Look closely at the extract below.

Then answer the following question: With close reference to the extract, show how John Steinbeck creates mood and atmosphere here.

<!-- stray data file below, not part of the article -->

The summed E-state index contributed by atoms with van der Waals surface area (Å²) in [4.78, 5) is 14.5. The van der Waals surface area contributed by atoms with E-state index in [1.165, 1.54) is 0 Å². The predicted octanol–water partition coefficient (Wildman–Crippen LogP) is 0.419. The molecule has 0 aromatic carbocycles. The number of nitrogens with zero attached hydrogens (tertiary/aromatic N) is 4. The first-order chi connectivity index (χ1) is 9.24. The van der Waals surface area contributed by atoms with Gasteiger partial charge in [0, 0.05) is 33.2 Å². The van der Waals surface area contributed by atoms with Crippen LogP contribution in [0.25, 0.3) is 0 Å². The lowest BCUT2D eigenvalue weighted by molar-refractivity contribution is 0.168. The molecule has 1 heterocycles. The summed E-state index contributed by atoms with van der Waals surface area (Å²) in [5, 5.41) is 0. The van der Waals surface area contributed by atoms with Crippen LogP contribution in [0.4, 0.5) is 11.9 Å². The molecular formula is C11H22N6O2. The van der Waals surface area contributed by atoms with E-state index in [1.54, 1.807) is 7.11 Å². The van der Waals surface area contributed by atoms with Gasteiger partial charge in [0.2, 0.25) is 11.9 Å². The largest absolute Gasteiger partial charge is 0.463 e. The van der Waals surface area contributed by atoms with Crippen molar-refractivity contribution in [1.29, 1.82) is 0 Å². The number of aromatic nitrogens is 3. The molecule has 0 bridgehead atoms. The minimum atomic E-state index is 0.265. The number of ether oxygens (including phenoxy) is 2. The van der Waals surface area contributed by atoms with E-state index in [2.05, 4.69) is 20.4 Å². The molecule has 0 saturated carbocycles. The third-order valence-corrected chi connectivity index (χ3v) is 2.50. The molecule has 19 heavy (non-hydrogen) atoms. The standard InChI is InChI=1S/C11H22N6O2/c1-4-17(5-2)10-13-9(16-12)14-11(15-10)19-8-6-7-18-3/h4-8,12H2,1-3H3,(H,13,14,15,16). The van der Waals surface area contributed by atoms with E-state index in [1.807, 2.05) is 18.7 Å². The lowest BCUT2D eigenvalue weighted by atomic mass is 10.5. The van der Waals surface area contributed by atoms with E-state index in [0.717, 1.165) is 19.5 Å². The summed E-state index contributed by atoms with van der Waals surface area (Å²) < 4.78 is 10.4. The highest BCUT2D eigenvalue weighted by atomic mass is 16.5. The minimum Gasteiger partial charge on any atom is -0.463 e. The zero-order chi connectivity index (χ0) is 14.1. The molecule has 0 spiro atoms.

She struggled violently under his hands. Her feet battered on the hay and she writhed to be free; and from under Lennie's hand came a muffled screaming. Lennie began to cry with fright. "Oh! Please don't do none of that," he begged. "George gonna say I done a bad thing. He ain't gonna let me tend no rabbits." He moved his hand a little and her hoarse cry came out. Then Lennie grew angry. "Now don't," he said. "I don't want you to yelL You gonna get me in trouble jus' like George says you will. Now don't you do that." And she continued to _truggle, and her eyes were wild with terror. He shook her then, and he was angry with her. "Don't you go yellin'," he said, and he shook her; and her body flopped like a fish. And then she was still, for Lennie had broken her neck. He looked down at her, and carefully he removed his hand from over her mouth, and she lay still. "I don't want ta hurt you," he said, "but George'll be mad if you yell." When she didn't answer nor move he bent closely over her. He lifted her arm and let it drop. For a moment he seemed bewildered. And then he whispered in fright, "I done a bad thing. I done another bad thing." He pawed up the hay until it partly covered her. From outside the barn came a cry of men and the double clang of shoes on metal. For the first time Lennie became conscious of the outside. He crouched down in the hay and listened. "I done a real bad thing," he said. "I shouldn't of did that. George'll be mad. An' . . . he said. . . an' hide in the brush till he come. He's gonna be mad. In the brush till he come. Tha's what he said." Lennie went back and looked at the dead girl. The puppy lay close to her. Lennie picked it up. "I'll throw him away," he said. "It's bad enough like it is." He put the pup under his coat, and he crept to the barn wall and peered out between the cracks, toward the horseshoe game. And then he crept around the end of the last manger and disappeared. The sun streaks were high on the wall by now, and the light was growing soft in the barn. Curley's wife lay on her back, and she was half covered with hay. It was very quiet in the barn, and the quiet of the afternoon was on the ranch. Even the clang of the pitched shoes, even the voices of the men in the game seemed to grow more quiet. The air in the barn was dusky in advance of the outside day. A pigeon flew in through the open hay door and circled and flew out again. Around the last stall came a shepherd bitch, lean and long, with heavy, hanging dugs. Halfway to the packing box where the puppies were she caught the dead scent of Curley's wife, and the hair rose along her spine. She whimpered and cringed to the packing box, and jumped in among the puppies. Curley's wife lay with a half-covering of yellow hay. And the meanness and the plannings and the discontent and the ache for attention were all gone from her face. She was very pretty and simple, and her face was sweet and young. Now her rouged cheeks and her reddened lips made her seem alive and sleeping very lightly. The curls, tiny little sausages, were spread on the hay behind her head, and her lips were parted. As happens sometimes, a moment settled and hovered and remained for much more than a moment. And sound stopped and movement stopped for much, much more than a moment. Then gradually time awakened again and moved sluggishly on. The horses stamped on the other side of the feeding racks and the halter chains clinked. Outside, the men’s voices became louder and clearer.